How I built my Own Dream Rifle

12 June 2002
By Joel Avila, 1LT(P), EN, USAR

I have a combined eleven years' experience in the Regular Army, National Guard, and Army Reserve. Needless to say I grew up on the venerable M-16. However, I did not start participating in the sport of shooting until the summer of 2001. My first civilian rifle, believe it or not, was a .17 caliber Gamo air gun. I gradually moved to the more powerful .22 long rifle rimfire. Eventually, I purchased a Winchester Model 70 chambered in .270, and a Bushmaster M-4 .223.

I have been heavily involved in all types of sports since I was a child. But I must say that the sport of shooting is the most relaxing, the most enjoyable, and the best stress-relief there is. I go to the local firing range at least three workdays a week whether rain, snow or shine. I usually go directly to the range after work and before pumping iron at the gym. And if I don't have Reserve drill on a weekend I usually spend half a day on Saturdays at the range with my brothers-in-law.

I am also fascinated with military snipers and their weapons. Their physical toughness, mental discipline, and other attributes are admirable. I got married two years ago and recently turned 30, and because my priorities in life have changed I can honestly say that I have no aspirations to join the elite ranks of military snipers. However, who is to say that I cannot have a sniper rifle?

I envisioned my ideal sniper rifle as a bull-barrel, bolt-action varminter chambered in either .308 or .300 magnum with tactical stock and scope. Then one day while turning the pages of Shooting Times Gun Guide 2001, I saw a picture of my dream rifle. It was a tactical rifle by Magnum Research. It was exactly what I had in mind. The price (almost $3000), on the other hand, was beyond my budget. I was very tempted to order one, but immediate castration from my wife would undoubtedly have been my punishment had I bought the rifle. There had to have been another way.

I thought it might be less expensive if I bought the individual components and assembled my own dream rifle. And that's exactly what I did. After further research, I ordered a .308 Remington 700 BDL Varmint Laminated Stock through a local gun shop. The owner was also a friend of mine so he cut me a deal. The rifle's MSRP was almost $700, but I got a brand new one for a little over $500. Next, I bought a 10x42M mil-dot Tasco Super Sniper Scope for $400 through www.riflescopes.com. (By the way, Sniper Country gave outstanding reviews on this item.) I also bought Mark 4 rings and base to go along with the scope. Finally, I had to decide on the type of tactical stock.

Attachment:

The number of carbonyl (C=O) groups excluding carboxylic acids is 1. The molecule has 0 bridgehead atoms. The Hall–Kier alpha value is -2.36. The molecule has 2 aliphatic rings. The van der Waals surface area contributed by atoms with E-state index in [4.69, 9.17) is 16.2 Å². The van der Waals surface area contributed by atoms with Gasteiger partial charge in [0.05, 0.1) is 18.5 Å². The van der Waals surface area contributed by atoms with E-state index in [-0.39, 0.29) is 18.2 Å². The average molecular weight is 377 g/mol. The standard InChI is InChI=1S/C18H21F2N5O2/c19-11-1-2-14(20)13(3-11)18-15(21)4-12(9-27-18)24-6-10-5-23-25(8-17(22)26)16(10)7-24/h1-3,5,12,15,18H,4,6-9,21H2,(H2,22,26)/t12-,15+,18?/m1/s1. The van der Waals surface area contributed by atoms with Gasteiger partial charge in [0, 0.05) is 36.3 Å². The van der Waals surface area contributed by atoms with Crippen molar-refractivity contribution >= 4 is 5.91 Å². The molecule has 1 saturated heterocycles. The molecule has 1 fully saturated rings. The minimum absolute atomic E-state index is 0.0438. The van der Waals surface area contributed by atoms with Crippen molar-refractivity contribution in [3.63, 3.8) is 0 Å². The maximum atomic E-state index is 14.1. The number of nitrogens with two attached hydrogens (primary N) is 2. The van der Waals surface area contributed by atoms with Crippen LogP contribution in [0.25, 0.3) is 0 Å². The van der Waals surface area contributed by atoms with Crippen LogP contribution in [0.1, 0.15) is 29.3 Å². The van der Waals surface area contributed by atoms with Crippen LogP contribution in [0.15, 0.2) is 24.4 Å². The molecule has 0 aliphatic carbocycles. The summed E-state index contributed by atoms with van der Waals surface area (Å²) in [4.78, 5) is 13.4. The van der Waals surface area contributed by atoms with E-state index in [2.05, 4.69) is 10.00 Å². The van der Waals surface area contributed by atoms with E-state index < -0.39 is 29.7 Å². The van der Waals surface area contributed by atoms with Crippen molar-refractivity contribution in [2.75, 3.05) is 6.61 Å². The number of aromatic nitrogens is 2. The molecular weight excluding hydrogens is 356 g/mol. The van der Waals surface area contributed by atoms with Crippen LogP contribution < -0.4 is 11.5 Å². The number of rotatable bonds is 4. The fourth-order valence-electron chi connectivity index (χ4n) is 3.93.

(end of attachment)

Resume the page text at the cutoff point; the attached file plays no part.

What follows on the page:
Two rifle stock companies came to mind: HS Precision and McMillan. I chose HS Precision stock for two reasons. First, the US Army's M-24 sniper stock is manufactured by this company. Second, Sniper Country sold the stock for a lot less than factory retail price. (Price direct from HS precision was almost $500.) I decided to order a black PST-25 vertical grip tactical stock with adjustable LOP and cheekpiece ($410).

My stock finally arrived after a couple of months. There was a UPS box on the doorstep when I came home from work one day; I knew exactly what was in it. I was so excited and felt like a little kid in Toys R Us. I immediately took the stock out of the box and admired its awesome beauty for a moment. It was very well built. The grip fit perfectly in my hand, and the stock overall was ergonomically designed. It was light and well balanced, but it was also tough enough. If I could give the stock a character I would liken it to Angelina Jolie in The Tomb Raider: sexy with curves in all the right places, yet powerful and dangerous.

The replacement process was quick and easy. I removed the old stock and replaced it with the new. I then tightened the bolts to 65 inch-pounds as specified. It felt good as I transformed an ordinary varminter into my dream rifle. To finish it off, I added a Versa-Pod bipod and a military-style leather sling. I also put Butler Creek scope covers on for an added uumph. The finished product cost me a little over $1600, almost half the price of the Magnum Research rifle previously mentioned.

I took the rifle to the range the same day I received the stock. I adjusted the length of pull and the cheekpiece height to my personal preference. It took two rounds to re-zero the rifle. Afterwards, I shot five reloaded 168grain HPBT Sierra bullets at 100 yards. The result was amazing. All five shots were within half of an inch. The fact that the stock was very comfortable contributed to the increased accuracy.

The rifle always gets compliments from other shooters every time I go to the range. Other shooters have actually come up close and literally stared at the rifle as if they have never seen one before. I have had this rifle for several weeks now, and I must say that I am still in awe.



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